“I find that I now blog thoughts that are too long to fit in a tweet; so feel free to follow my tweets…”

"I am the man. I suffered. I was there." CC by 'Kalense Kid'/Flickr

I’m not too much of a media multitasker myself, so I don’t experience this duality first hand, but I can imagine it: you get an interesting thought or experience, then you think is this major enough to develop into a blog post, for which I’ll go over here, or is it not that heavy / can’t be bothered, in which case I flutter my wings over there. Actually I do experience these, just that in the other case I simply drop it (and excuse me for not considering Facebook status updates an option, that’s stuff for another post…)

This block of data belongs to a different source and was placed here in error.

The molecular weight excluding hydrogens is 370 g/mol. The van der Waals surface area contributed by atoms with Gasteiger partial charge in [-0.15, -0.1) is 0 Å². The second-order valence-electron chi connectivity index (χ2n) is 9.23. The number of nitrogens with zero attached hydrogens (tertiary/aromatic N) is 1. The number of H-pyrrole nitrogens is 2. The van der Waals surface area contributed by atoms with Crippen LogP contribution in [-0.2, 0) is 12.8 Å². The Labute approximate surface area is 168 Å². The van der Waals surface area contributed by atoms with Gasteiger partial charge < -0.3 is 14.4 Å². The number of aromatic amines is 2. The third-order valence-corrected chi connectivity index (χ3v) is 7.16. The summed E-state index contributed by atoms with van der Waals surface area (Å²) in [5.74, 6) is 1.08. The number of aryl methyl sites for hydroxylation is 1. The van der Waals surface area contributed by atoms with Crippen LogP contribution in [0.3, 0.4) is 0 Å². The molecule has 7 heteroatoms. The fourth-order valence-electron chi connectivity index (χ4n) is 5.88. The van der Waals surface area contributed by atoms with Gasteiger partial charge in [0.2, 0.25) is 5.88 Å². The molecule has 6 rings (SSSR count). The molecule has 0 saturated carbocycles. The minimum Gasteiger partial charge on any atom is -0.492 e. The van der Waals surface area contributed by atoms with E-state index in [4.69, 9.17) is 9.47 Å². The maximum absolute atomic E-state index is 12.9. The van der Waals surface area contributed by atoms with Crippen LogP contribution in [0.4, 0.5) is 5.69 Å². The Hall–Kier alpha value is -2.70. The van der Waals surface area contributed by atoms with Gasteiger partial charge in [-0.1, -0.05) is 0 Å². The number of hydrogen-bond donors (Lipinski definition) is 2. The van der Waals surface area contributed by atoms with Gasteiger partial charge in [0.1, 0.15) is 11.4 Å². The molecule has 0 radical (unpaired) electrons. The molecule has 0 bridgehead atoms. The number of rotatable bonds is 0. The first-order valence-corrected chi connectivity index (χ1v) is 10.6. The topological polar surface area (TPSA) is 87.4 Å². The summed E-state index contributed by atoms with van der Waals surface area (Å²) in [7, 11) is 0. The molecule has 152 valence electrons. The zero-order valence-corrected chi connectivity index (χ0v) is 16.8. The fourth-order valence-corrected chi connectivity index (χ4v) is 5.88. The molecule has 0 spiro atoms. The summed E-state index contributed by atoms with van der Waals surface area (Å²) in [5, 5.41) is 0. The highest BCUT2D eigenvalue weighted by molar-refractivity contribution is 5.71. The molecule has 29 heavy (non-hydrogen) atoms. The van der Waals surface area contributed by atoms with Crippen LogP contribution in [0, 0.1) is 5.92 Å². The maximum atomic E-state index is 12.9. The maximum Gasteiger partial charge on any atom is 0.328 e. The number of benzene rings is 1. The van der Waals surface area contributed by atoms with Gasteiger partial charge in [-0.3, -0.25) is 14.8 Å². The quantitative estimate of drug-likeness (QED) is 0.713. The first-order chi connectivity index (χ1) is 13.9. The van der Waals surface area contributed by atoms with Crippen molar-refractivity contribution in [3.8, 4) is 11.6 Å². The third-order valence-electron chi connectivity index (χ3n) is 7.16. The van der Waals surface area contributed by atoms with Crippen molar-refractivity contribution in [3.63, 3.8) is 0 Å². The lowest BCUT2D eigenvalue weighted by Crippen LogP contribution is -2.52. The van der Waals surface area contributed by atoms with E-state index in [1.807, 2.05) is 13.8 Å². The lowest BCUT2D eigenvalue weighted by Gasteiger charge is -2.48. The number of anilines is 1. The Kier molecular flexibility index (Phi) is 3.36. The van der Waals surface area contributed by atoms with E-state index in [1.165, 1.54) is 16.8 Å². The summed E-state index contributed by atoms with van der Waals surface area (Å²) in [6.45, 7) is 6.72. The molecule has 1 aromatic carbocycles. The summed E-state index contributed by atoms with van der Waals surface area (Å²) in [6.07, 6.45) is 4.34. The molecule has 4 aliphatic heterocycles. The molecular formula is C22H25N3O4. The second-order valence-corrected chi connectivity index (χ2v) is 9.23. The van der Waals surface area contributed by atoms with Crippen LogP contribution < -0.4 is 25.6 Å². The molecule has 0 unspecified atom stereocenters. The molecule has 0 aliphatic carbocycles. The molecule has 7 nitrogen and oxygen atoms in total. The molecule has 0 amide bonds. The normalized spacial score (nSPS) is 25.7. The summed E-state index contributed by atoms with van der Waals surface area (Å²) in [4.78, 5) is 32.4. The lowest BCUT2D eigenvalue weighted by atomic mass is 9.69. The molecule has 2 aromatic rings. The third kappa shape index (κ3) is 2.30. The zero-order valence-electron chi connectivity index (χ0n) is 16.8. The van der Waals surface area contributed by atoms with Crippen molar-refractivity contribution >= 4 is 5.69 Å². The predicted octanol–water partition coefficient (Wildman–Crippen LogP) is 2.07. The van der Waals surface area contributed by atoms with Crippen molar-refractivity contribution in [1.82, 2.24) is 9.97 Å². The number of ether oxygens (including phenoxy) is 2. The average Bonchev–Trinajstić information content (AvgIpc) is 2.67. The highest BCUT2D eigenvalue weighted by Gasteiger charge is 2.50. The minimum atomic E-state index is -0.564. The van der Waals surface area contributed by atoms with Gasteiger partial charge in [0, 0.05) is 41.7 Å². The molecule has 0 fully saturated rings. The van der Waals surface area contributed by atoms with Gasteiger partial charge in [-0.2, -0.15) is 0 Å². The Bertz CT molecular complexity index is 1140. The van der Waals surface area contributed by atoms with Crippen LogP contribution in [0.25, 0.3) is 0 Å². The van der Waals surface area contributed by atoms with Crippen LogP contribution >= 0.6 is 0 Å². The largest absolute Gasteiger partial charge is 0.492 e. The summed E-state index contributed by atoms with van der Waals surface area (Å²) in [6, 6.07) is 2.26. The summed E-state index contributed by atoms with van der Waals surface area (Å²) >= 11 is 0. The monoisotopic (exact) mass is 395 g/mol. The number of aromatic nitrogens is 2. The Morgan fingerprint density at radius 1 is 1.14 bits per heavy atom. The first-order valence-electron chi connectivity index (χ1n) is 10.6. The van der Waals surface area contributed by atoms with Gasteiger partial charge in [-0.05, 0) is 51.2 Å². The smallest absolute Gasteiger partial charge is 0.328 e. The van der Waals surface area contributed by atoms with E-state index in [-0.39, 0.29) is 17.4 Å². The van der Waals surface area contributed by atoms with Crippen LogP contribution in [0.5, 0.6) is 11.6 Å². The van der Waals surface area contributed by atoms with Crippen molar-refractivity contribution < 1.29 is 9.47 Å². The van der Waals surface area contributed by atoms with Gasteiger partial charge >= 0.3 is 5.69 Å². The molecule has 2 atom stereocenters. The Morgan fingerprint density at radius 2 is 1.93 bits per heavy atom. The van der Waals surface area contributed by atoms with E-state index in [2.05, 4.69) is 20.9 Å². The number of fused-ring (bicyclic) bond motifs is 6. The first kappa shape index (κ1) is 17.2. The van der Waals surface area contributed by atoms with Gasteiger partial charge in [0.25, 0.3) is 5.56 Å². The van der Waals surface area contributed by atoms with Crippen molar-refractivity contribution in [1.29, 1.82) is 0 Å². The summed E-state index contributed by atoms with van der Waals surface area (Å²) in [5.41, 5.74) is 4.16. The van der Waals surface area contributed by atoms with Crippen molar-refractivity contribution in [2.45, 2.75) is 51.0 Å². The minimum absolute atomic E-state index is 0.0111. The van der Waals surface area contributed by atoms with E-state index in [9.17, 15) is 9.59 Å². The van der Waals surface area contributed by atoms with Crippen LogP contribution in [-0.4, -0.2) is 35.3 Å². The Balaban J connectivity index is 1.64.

This should not have been a dilemma at all, had blogging platforms evolved to accommodate microblogging, which today is somehow seen as the centralized domain of a single commercial company. You really should be able to hop on your publishing platform, write that thought down, regardless of length, and fire it out. No need to figure out which channel to use, and whether the intended readers are indeed following you there. Similarly, your friends/readers should not have to register to your feeds on different platforms but rather consume one only, and rely on a powerful set of rules to filter your stream as they find fit.